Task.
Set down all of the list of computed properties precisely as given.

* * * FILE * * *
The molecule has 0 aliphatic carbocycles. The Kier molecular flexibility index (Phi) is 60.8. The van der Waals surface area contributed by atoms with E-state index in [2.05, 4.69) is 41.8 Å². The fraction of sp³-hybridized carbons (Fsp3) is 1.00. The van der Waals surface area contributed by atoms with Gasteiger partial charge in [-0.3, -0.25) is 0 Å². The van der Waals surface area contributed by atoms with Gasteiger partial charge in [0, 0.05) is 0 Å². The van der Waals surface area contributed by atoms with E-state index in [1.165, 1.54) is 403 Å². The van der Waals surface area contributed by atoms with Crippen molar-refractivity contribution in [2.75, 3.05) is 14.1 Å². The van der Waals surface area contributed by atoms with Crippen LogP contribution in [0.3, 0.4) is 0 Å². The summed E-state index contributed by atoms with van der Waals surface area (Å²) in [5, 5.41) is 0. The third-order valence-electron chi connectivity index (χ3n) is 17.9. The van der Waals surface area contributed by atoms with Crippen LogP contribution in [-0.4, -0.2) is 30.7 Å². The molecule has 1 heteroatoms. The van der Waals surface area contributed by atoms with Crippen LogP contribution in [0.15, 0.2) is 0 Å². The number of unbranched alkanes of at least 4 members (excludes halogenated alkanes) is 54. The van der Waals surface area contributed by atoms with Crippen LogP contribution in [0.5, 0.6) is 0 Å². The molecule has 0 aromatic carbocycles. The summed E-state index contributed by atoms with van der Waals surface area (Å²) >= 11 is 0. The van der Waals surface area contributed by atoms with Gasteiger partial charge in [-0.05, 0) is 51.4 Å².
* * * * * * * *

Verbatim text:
The molecule has 0 aliphatic carbocycles. The Kier molecular flexibility index (Phi) is 60.8. The van der Waals surface area contributed by atoms with E-state index in [2.05, 4.69) is 41.8 Å². The fraction of sp³-hybridized carbons (Fsp3) is 1.00. The van der Waals surface area contributed by atoms with Gasteiger partial charge in [-0.3, -0.25) is 0 Å². The van der Waals surface area contributed by atoms with Gasteiger partial charge in [0, 0.05) is 0 Å². The van der Waals surface area contributed by atoms with E-state index in [1.165, 1.54) is 403 Å². The van der Waals surface area contributed by atoms with Crippen molar-refractivity contribution in [2.75, 3.05) is 14.1 Å². The van der Waals surface area contributed by atoms with Crippen LogP contribution in [0.3, 0.4) is 0 Å². The summed E-state index contributed by atoms with van der Waals surface area (Å²) in [5, 5.41) is 0. The third-order valence-electron chi connectivity index (χ3n) is 17.9. The van der Waals surface area contributed by atoms with Crippen LogP contribution in [-0.4, -0.2) is 30.7 Å². The molecule has 1 heteroatoms. The van der Waals surface area contributed by atoms with Crippen LogP contribution in [0.15, 0.2) is 0 Å². The number of unbranched alkanes of at least 4 members (excludes halogenated alkanes) is 54. The van der Waals surface area contributed by atoms with Crippen LogP contribution in [0.5, 0.6) is 0 Å². The molecule has 0 aromatic carbocycles. The summed E-state index contributed by atoms with van der Waals surface area (Å²) >= 11 is 0. The van der Waals surface area contributed by atoms with Gasteiger partial charge in [-0.05, 0) is 51.4 Å².